Beverly Langford: Hello Everyone. I’m looking forward to our chat today and hope that the discussion will be helpful to you. Let’s get started.
Brentwood, Md.: What is one thing to do or say when interviewing for a new job that impresses the interviewer?
Beverly Langford: Demonstrate that you know about the company and the requirements of the job, and come to the interview prepared to ask insightful questions and make substantial comments. Convey to the hiring manager that you want this job, not just a job. Ask what constitutes exceptional performance in that position and how the company measures that performance. The hiring process costs companies a great deal of money. They want to see a significant return on their investment. Let the manager know that you are committed to contributing significantly to the success of the company.
Chester, Va.: Dr. Langford, please solve a debate for us. Which do you think is preferred: A follow-up e-mail, phone call or handwritten note?
Beverly Langford: You are always safe with a handwritten note, since it’s more traditional. However, if the corporate culture in the company where you interviewed is more casual or technology driven, an email is appropriate. A phone call would be my last choice because it can come across as an intrusion. Sometimes I will send a quick email immediately and follow up with a more formal written note. Overkill perhaps, but people like to be appreciated.
Chesapeake, Va.: What advice have you for those who have retired and attempting to re-enter the workforce?
Beverly Langford: Plan a re-entry campaign that focuses on what advantages you bring to the company where you seek employment. Do you have an existing retirement plan that includes benefits, for example? Perhaps you can save the hiring company money in this area. Would you be willing to work part time or job share? Be prepared to show how your experience can translate into the company’s bottom line. Enthusiasm and a creative, flexible approach are key to helping a potential employer see you as a good investment. Further, have a cogent explanation as to why you want to return to the workplace.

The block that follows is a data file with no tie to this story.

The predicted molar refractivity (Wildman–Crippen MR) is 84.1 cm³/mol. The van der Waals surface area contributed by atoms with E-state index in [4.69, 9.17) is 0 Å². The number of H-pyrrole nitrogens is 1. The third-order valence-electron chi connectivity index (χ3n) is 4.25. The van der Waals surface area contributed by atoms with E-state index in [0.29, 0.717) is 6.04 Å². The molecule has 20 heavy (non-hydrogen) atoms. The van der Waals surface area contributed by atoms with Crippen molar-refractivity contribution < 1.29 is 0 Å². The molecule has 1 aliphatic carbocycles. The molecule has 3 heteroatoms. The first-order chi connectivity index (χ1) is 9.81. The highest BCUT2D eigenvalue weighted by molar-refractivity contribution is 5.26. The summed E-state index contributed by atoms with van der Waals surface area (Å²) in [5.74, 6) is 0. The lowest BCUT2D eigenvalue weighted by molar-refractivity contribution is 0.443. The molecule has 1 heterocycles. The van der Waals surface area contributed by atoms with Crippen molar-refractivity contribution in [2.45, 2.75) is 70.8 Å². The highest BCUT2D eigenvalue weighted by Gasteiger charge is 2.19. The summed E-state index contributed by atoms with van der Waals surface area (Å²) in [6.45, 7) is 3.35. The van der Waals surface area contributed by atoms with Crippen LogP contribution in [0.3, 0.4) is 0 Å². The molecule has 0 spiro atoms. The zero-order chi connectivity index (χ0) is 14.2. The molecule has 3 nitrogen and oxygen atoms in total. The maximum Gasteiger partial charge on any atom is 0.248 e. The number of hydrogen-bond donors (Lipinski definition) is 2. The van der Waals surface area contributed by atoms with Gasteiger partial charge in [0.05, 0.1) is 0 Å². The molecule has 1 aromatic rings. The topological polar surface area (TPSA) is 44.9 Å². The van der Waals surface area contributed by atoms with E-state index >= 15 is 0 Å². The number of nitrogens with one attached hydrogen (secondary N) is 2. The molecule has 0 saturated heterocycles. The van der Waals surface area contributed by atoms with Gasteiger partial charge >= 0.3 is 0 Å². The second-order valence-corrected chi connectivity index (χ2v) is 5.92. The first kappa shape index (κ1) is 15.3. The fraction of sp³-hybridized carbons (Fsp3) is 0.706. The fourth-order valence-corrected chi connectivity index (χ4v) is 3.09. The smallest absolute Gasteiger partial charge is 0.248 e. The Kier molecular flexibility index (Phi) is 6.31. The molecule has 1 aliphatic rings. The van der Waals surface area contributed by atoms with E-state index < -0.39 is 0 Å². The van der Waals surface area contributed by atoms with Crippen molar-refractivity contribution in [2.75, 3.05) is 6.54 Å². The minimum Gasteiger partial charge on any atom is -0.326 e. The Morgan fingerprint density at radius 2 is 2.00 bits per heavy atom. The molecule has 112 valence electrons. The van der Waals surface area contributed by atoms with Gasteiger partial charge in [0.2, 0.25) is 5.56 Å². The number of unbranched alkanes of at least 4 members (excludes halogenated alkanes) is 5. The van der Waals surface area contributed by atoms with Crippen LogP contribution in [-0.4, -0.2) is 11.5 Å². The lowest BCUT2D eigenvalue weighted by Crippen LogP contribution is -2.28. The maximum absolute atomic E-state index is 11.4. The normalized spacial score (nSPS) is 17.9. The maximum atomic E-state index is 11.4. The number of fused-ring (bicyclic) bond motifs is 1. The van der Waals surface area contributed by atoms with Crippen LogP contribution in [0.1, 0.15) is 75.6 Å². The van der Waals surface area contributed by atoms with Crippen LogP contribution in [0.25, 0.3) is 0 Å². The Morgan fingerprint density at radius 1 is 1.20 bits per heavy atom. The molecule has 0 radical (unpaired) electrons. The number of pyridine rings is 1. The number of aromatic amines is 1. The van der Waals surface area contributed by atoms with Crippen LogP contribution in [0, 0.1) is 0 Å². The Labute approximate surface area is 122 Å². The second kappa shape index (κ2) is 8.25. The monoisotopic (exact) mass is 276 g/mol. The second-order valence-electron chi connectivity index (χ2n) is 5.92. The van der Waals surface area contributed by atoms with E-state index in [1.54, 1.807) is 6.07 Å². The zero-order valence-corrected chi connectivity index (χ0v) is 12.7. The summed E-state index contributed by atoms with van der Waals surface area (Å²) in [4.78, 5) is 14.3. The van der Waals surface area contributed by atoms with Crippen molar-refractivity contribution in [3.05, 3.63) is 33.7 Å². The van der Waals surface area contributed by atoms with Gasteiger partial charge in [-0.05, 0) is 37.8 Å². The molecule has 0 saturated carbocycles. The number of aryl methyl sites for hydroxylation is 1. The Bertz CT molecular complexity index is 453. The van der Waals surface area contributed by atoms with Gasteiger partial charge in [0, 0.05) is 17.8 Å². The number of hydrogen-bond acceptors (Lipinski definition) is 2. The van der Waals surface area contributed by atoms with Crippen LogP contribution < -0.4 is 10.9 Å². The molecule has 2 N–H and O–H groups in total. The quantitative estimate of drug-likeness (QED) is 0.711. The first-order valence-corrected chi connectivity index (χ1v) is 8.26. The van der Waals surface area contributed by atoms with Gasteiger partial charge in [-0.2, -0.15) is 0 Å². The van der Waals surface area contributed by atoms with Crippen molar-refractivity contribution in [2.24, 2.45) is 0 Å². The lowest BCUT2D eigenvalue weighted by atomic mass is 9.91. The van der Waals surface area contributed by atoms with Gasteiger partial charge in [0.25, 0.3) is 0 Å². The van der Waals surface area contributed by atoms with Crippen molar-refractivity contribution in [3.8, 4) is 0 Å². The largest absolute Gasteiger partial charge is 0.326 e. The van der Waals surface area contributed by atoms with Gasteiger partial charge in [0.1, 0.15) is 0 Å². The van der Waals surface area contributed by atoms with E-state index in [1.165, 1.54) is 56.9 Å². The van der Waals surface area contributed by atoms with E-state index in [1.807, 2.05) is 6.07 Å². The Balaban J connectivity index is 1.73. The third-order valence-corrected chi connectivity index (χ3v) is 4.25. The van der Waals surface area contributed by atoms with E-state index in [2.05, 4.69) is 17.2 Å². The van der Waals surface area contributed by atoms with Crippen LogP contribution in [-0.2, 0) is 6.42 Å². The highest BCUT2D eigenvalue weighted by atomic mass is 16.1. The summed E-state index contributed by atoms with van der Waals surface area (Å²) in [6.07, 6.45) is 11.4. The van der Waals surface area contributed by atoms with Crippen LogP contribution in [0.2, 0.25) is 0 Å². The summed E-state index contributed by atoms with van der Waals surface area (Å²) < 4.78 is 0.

Anonymous: Often I get told that I’m over-qualified. What do I do?
Beverly Langford: You mentioned that you are “often” told that you are over-qualified. Are you setting your sights too low in the jobs for which you apply? Make sure that you evaluate your background and skills against the requirements of the job. If you really want a job for which you seem over-qualified, your challenge is to convince the hiring manager that this job is indeed suited for you -- and to articulate reasons why you believe that to be true. Employers often are leery of hiring people who seem over-qualified for a job because they are afraid that the employee will become bored, try to turn the job into something it’s not, or leave within a short time. You need to be prepared to address and alleviate those concerns.
Anonymous: Dr. Langford wrote, “Convey to the hiring manager that you want this job, not just a job.” This is so true! I’m a hiring manager and it really stands out to me when a candidate clearly wants THIS job with THIS company, not just A job. Find ways to make that clear -- in your cover letter, in the interview. (I write about this a lot at my blog, and it’s interesting to me how often this seems to be news to people).